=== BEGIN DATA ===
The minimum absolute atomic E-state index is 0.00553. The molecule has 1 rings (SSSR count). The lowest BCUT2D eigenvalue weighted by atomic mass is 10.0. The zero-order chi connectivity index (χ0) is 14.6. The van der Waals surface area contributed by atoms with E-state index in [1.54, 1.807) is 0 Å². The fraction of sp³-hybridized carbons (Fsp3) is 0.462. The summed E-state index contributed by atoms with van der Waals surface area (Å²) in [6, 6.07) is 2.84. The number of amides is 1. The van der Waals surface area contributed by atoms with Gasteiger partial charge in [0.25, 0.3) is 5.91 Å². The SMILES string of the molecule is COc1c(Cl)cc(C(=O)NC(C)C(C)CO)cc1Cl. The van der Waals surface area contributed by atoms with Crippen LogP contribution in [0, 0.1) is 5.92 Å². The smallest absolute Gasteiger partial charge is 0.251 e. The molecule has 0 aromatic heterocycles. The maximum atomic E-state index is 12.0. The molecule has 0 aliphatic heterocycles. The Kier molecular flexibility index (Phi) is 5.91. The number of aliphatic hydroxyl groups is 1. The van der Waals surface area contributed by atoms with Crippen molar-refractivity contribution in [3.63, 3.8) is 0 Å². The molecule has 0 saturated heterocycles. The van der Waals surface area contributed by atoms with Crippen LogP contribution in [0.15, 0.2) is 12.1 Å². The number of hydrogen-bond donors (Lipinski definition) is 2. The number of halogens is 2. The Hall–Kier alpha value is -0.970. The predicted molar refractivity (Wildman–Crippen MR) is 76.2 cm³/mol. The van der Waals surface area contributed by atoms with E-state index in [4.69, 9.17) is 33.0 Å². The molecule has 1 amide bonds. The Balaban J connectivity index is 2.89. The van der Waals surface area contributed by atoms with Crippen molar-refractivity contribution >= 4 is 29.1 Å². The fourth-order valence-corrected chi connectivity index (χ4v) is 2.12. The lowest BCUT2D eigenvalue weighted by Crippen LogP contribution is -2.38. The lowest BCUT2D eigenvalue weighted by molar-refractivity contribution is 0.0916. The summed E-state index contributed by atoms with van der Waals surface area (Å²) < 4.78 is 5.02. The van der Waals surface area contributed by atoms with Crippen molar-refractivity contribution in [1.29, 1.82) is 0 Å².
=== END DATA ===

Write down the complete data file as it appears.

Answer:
The minimum absolute atomic E-state index is 0.00553. The molecule has 1 rings (SSSR count). The lowest BCUT2D eigenvalue weighted by atomic mass is 10.0. The zero-order chi connectivity index (χ0) is 14.6. The van der Waals surface area contributed by atoms with E-state index in [1.54, 1.807) is 0 Å². The fraction of sp³-hybridized carbons (Fsp3) is 0.462. The summed E-state index contributed by atoms with van der Waals surface area (Å²) in [6, 6.07) is 2.84. The number of amides is 1. The van der Waals surface area contributed by atoms with Gasteiger partial charge in [0.25, 0.3) is 5.91 Å². The SMILES string of the molecule is COc1c(Cl)cc(C(=O)NC(C)C(C)CO)cc1Cl. The van der Waals surface area contributed by atoms with Crippen LogP contribution in [0, 0.1) is 5.92 Å². The smallest absolute Gasteiger partial charge is 0.251 e. The molecule has 0 aromatic heterocycles. The maximum atomic E-state index is 12.0. The molecule has 0 aliphatic heterocycles. The Kier molecular flexibility index (Phi) is 5.91. The number of aliphatic hydroxyl groups is 1. The van der Waals surface area contributed by atoms with Crippen molar-refractivity contribution in [3.63, 3.8) is 0 Å². The molecule has 0 saturated heterocycles. The van der Waals surface area contributed by atoms with Crippen LogP contribution in [0.15, 0.2) is 12.1 Å². The number of hydrogen-bond donors (Lipinski definition) is 2. The number of halogens is 2. The Hall–Kier alpha value is -0.970. The predicted molar refractivity (Wildman–Crippen MR) is 76.2 cm³/mol. The van der Waals surface area contributed by atoms with E-state index in [4.69, 9.17) is 33.0 Å². The molecule has 1 amide bonds. The Balaban J connectivity index is 2.89. The van der Waals surface area contributed by atoms with Crippen molar-refractivity contribution >= 4 is 29.1 Å². The fourth-order valence-corrected chi connectivity index (χ4v) is 2.12. The lowest BCUT2D eigenvalue weighted by Crippen LogP contribution is -2.38. The lowest BCUT2D eigenvalue weighted by molar-refractivity contribution is 0.0916. The summed E-state index contributed by atoms with van der Waals surface area (Å²) < 4.78 is 5.02. The van der Waals surface area contributed by atoms with Crippen molar-refractivity contribution in [1.29, 1.82) is 0 Å².